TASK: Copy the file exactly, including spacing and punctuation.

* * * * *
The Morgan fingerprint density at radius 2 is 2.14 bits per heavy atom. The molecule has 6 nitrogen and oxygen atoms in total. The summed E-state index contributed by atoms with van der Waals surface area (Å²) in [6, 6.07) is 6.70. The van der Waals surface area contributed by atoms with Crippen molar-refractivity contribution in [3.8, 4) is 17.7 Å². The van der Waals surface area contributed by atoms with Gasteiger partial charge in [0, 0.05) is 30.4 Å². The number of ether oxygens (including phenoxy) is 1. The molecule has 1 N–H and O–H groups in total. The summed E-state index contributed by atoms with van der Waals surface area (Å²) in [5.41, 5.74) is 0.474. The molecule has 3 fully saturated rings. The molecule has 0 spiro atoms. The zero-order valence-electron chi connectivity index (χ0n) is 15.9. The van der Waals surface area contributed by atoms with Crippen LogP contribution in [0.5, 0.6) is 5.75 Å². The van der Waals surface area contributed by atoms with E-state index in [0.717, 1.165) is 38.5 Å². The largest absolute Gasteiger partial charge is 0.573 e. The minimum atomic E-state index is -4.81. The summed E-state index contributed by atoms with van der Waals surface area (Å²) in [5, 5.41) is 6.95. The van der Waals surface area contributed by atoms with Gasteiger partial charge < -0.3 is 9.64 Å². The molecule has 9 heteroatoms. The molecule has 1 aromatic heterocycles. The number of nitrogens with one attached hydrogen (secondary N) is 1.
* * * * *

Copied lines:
The Morgan fingerprint density at radius 2 is 2.14 bits per heavy atom. The molecule has 6 nitrogen and oxygen atoms in total. The summed E-state index contributed by atoms with van der Waals surface area (Å²) in [6, 6.07) is 6.70. The van der Waals surface area contributed by atoms with Crippen molar-refractivity contribution in [3.8, 4) is 17.7 Å². The van der Waals surface area contributed by atoms with Gasteiger partial charge in [0, 0.05) is 30.4 Å². The number of ether oxygens (including phenoxy) is 1. The molecule has 1 N–H and O–H groups in total. The summed E-state index contributed by atoms with van der Waals surface area (Å²) in [5.41, 5.74) is 0.474. The molecule has 3 fully saturated rings. The molecule has 0 spiro atoms. The zero-order valence-electron chi connectivity index (χ0n) is 15.9. The van der Waals surface area contributed by atoms with Crippen LogP contribution in [0.5, 0.6) is 5.75 Å². The van der Waals surface area contributed by atoms with E-state index in [0.717, 1.165) is 38.5 Å². The largest absolute Gasteiger partial charge is 0.573 e. The minimum atomic E-state index is -4.81. The summed E-state index contributed by atoms with van der Waals surface area (Å²) in [5, 5.41) is 6.95. The van der Waals surface area contributed by atoms with Gasteiger partial charge < -0.3 is 9.64 Å². The molecule has 9 heteroatoms. The molecule has 1 aromatic heterocycles. The number of nitrogens with one attached hydrogen (secondary N) is 1.